Give it time

Review: Tenet once again shows that Christopher Nolan is ahead of his time

Director    Christopher Nolan
Written By    Christopher Nolan
Starring    John David Washington, Robert Pattinson, Elizabeth Debicki, Aaron Taylor-Johnson, Kenneth Branagh, Michael Caine
Release    3 SEP (US) 26 AUG (UK)    Certificate 12A
Review: Tenet once again shows that Christopher Nolan is ahead of his time Movie Review


Grade B+

Matt Looker

31st August 2020

In case anyone still hasn’t realised it yet, Christopher Nolan loves time. He loves it soooo much. He wants to marry time and have sweet little pocket-watch babies. He wants to go to prison so that he can ’do’ time. Because if he’s not telling an entire film in reverse chronological order like in Memento, or revealing multiple flashbacks within flashbacks like in The Prestige, he’s creating a story in which three separate narratives that run over distinctly different time periods all unfold simultaneously, like in Inception and Dunkirk. Time is Christopher Nolan’s life, and he is having the best of it. Which is why Tenet can easily be seen as the most Christopher Nolan film that Christopher Nolan has made so far - it brings this particular favourite theme of his into sharp focus. Frankly, It’s about time.

It’s frustrating though that, for a film so occupied with time, everyone in it acts like they don’t have any. Characters interact like they’re deliberately trying to step on each other’s lines, all while discussing the hugely complex ideas that form the basis of Tenet’s plot. And there’s never an easy recap. No 'breaking it down using a handy visual aid' sequence for those in the back row. This film isn’t interested in pausing so that you can get up to speed. No, you’re on Christopher Nolan’s clock now and he has approximately 9,000 of them, so you’d better keep up.

It does mean that, at least for the first hour or so, the film is quite bewildering. Not because it’s difficult to follow the action, but because it’s hard to understand why any of it is even happening. John David Washington’s 'Protagonist' is charged with a mission - to follow the word 'Tenet' - without having any information about what that means, what the objective is or who he’s working for. And he takes to it with aplomb, making contact with Robert Pattinson’s man-on-the-ground Neil and then launching huge-scale operations with all the confidence of a drunk James Bond strutting into a casino with a wallet full of fifties. While Washington is a joy to watch, blagging and punching his way throughout the various initial steps of his truly impossible mission, it’s difficult to reconcile this extremely capable agent - who seemingly always has an answer for everything - with the fact that he doesn’t actually have a clue about why he’s doing any of it.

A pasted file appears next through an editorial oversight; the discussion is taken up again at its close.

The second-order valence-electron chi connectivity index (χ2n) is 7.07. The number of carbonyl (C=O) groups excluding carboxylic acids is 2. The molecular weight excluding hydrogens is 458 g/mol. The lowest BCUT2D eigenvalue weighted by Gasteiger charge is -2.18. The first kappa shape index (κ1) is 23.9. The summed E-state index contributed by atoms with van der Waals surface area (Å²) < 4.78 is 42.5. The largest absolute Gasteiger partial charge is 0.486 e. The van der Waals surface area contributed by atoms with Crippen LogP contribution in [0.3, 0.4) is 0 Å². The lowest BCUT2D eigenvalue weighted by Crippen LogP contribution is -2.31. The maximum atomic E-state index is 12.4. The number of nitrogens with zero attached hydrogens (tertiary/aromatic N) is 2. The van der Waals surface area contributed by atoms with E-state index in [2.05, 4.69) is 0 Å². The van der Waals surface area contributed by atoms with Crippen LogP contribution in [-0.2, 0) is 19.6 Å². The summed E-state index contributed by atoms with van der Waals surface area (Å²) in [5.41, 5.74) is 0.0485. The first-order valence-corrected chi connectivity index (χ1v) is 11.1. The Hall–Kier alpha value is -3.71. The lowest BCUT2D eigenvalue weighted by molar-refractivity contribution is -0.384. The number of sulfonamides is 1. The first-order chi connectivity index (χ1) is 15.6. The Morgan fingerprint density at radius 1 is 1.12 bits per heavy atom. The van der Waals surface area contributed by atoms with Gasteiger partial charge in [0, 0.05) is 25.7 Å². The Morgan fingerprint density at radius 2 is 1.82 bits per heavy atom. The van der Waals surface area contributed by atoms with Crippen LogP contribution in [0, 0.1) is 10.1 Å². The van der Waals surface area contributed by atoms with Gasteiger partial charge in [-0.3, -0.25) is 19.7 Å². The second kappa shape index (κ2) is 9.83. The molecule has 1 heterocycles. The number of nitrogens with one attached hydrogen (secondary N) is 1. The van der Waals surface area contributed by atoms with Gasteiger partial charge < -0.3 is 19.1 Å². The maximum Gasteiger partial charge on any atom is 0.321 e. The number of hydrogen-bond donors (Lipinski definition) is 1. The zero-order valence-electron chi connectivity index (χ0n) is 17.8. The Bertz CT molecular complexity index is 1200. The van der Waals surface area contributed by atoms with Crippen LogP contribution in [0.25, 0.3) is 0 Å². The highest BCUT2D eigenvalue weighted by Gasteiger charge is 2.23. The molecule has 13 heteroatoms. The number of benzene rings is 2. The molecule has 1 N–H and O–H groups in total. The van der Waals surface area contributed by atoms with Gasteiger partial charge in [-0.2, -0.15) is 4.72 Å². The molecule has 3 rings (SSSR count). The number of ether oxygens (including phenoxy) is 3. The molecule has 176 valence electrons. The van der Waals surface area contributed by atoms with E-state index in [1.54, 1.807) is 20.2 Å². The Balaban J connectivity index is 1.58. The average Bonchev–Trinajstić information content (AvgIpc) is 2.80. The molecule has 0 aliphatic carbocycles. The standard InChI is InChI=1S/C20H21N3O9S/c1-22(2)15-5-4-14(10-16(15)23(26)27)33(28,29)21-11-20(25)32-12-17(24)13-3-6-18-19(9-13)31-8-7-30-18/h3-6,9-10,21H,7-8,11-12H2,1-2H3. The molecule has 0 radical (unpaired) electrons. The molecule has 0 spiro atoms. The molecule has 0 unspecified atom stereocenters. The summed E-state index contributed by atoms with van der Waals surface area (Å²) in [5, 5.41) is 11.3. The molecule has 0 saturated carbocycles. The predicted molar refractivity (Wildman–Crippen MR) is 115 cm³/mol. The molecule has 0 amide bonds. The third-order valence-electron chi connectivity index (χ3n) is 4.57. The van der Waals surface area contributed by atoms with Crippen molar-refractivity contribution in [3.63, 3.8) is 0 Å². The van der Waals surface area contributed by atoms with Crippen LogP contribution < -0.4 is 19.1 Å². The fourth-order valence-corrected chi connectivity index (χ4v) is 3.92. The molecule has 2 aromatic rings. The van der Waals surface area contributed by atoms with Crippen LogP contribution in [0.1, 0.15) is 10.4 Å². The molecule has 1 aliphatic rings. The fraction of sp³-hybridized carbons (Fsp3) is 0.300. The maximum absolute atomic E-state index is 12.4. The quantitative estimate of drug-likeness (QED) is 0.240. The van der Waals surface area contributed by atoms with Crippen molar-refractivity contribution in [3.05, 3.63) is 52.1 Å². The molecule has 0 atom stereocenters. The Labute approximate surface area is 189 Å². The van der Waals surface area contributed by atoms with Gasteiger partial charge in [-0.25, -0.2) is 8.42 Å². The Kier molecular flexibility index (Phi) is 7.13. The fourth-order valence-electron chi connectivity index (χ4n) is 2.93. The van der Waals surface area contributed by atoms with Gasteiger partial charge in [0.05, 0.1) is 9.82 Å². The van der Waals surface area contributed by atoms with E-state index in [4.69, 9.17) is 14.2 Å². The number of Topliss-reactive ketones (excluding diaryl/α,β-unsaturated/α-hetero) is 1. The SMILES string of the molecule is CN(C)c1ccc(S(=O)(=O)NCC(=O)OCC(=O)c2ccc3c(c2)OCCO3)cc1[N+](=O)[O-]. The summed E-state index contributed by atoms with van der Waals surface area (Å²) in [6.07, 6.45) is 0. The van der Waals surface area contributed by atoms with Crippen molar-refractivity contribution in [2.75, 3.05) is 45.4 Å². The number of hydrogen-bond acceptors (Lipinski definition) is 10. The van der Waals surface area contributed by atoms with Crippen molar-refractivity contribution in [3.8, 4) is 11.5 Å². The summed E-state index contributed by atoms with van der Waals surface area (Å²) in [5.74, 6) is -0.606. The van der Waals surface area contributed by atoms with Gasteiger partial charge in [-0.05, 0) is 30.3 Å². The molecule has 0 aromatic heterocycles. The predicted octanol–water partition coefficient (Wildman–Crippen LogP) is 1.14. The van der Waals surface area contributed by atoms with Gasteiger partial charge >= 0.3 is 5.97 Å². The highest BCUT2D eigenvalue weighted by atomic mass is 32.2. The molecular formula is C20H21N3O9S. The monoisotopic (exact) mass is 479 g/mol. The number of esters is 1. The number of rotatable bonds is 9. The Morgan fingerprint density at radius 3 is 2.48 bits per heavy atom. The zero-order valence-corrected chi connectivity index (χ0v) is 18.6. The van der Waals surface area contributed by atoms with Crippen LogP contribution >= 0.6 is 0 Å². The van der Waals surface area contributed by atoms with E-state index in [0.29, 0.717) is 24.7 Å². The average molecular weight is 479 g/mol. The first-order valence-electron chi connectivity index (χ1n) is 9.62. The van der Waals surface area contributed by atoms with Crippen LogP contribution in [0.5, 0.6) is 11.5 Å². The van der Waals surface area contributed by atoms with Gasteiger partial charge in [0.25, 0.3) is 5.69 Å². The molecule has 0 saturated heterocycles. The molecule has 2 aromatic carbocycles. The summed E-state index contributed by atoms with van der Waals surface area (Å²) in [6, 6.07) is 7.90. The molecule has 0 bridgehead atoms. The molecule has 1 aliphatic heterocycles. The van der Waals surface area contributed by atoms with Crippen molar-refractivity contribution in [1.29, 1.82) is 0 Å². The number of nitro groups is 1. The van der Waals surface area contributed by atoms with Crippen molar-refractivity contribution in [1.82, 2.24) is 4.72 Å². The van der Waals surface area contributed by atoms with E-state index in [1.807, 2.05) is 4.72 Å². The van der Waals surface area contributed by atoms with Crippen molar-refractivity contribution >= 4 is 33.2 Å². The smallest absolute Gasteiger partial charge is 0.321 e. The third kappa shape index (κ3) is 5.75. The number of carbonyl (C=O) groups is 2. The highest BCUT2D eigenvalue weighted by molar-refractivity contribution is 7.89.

Current theory: Cher finally found a way.

To make things even more challenging, these first stages of the film’s plot seem too far removed from the ultimate set-up. After a brief introduction to the film’s central premise – a future technology has the ability to reverse an object’s entropy so that it experiences time in reverse – The Protagonist embarks on a needlessly convoluted plan that involves a forged drawing, an enormous plane crash, an extremely dangerous heist and an undercover alias. All of this is just to get close to Kenneth Branagh’s Russian arch-villain, the source of the time inversion technology, via his abused wife, Elizabeth Debicki. To get CLOSE to him. That’s it. To get close to him so that he can then start to figure out what’s going on. This takes at least an hour of the film’s two-and-a-half-hour runtime.